South Africans whose trials are delayed by strike could end up suing government, lawyer says

JOHANNESBURG (AP) — A nationwide civil service strike entering its third week is causing massive backlogs at courthouses, and a top South African lawyer said Friday that defendants whose legal proceedings are delayed could end up suing the government for damages.

Some legal experts are calling for the courts to be declared essential services as the administrative staff strike has dragged on with no end in sight.

"Access to justice is one of the basic principles of the rule of law. Remember that justice delayed is justice denied," said Paul Hoffman, director of the independent Institute for Accountability in Southern Africa.

Among the court hearings postponed by the strike was one for the man who has been charged in connection with the car crash that killed Nelson Mandela's great-granddaughter in June.

The defendants accused of shooting an exiled former Rwandan general in an assassination attempt also have had their hearings postponed.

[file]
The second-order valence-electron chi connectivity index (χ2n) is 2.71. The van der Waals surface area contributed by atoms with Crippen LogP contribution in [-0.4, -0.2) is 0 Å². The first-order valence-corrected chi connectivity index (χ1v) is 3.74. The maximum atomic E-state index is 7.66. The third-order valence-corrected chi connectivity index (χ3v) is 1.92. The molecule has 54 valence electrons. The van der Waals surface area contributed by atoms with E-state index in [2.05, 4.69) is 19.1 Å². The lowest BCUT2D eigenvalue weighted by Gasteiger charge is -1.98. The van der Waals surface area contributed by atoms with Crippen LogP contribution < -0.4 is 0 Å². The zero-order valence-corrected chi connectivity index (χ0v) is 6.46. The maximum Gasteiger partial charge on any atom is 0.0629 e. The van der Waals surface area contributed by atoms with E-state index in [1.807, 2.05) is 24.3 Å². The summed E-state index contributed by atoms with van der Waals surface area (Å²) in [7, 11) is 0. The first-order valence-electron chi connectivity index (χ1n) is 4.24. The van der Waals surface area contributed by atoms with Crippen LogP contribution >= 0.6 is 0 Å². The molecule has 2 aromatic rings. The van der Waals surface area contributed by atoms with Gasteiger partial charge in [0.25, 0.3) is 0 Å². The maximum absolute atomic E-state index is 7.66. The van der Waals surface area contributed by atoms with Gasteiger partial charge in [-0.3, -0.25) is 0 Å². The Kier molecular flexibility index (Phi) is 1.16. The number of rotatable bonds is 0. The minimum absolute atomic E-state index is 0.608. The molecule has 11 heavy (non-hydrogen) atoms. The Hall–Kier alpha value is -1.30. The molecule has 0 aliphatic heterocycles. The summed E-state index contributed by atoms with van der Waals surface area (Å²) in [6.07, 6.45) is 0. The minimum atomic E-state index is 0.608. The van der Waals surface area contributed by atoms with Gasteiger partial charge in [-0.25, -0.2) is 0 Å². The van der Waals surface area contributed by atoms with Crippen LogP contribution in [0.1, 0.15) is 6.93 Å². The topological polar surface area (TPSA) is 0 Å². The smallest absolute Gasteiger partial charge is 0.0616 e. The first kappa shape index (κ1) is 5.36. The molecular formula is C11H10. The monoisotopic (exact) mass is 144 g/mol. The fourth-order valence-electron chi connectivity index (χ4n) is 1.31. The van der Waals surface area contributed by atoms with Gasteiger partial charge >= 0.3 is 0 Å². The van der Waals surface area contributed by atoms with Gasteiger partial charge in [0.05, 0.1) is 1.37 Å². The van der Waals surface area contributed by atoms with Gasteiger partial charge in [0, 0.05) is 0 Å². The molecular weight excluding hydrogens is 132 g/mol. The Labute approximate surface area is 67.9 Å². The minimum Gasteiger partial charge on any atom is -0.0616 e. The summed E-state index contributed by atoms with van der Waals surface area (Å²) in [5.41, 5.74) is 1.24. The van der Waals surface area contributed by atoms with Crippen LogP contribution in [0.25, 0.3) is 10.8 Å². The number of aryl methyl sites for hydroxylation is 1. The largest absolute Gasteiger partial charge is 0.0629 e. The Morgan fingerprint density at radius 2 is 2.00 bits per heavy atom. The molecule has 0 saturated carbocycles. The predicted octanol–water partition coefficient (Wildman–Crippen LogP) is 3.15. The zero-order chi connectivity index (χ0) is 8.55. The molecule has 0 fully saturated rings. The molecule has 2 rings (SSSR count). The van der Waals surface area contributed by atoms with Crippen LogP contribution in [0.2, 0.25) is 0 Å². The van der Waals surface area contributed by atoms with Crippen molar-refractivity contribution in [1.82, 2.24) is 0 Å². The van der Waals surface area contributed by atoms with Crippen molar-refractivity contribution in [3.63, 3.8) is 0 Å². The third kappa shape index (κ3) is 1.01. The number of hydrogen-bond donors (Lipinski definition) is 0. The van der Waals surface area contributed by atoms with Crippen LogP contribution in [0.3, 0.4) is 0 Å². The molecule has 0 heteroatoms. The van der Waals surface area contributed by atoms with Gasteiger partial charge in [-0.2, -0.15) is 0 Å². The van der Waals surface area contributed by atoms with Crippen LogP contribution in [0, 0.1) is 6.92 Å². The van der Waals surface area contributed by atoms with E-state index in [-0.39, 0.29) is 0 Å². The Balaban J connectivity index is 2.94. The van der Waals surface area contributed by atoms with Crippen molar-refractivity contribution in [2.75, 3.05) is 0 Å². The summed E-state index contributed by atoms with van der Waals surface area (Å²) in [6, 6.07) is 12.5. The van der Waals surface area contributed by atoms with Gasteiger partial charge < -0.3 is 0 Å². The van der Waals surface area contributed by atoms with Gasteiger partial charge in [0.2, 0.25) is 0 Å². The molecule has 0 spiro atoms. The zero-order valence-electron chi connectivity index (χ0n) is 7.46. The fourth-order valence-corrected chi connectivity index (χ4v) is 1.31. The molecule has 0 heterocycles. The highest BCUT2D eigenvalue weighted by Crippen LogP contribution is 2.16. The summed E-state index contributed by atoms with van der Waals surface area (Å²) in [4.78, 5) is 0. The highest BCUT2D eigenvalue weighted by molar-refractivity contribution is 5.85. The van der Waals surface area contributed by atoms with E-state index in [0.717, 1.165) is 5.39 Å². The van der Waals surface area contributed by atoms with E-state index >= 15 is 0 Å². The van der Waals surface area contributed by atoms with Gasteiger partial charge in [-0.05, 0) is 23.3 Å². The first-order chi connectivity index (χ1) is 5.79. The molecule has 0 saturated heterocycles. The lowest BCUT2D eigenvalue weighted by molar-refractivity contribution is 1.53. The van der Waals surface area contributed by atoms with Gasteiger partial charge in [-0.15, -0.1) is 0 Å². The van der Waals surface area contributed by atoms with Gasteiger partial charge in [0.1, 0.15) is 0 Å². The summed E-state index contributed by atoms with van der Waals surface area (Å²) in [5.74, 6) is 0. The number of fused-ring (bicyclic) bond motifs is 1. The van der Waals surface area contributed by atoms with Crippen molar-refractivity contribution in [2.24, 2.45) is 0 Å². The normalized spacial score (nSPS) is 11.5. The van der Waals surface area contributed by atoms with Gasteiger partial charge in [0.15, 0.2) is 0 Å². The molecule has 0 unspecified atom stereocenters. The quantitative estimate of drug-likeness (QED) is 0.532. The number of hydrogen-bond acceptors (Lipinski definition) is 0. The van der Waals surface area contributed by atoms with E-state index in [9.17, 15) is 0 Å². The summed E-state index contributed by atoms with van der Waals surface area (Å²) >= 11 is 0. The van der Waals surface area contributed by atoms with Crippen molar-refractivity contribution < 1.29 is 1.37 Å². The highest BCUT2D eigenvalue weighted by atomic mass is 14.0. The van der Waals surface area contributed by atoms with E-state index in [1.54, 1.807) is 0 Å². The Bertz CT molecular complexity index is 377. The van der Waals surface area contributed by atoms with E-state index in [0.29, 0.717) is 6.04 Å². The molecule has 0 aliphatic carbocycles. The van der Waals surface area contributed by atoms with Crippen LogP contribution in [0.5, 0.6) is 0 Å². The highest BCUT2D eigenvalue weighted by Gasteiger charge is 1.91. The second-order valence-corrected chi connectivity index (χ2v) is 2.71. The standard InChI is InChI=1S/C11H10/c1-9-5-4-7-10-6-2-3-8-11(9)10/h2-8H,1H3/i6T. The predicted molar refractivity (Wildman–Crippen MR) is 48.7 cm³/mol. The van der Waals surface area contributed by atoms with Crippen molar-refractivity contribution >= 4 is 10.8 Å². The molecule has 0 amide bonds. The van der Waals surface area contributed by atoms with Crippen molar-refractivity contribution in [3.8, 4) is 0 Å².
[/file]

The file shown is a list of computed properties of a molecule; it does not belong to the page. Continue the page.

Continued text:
Hoffman said defendants left waiting because of the strike do have a recourse under South African law: "These people can and should demand their cases to be thrown out of court because of the delayed trial," he said.

Still, Hoffman warned that could mean some criminals could get off on a technicality, angering people in a country that has one of the world's highest rates of violent crime.

Lawyer Mike Pothier said the government should declare courts as essential services to discourage courthouse administrative staff from going on strike.

He said those defendants whose cases have been delayed by the strike should make urgent applications to the high court for speedy hearings.

The 1 million civil service strikers are demanding an 8.6 percent wage raise, and they have rejected the government's 7.5 percent offer.

South Africa has been hit hard by the global recession, losing 900,000 jobs last year on top of already high unemployment. The government has said it wants to devote funds to creating new jobs, not just raising the salaries of those already working.

Public hospitals and schools have been hardest hit by the strike, which has been marred by sporadic violence. Infants have had to be evacuated from intensive care units to private hospitals, and army medics and volunteers are helping out in public institutions.

Students are missing class while teachers strike, and work at the country's passport offices and morgues also has slowed.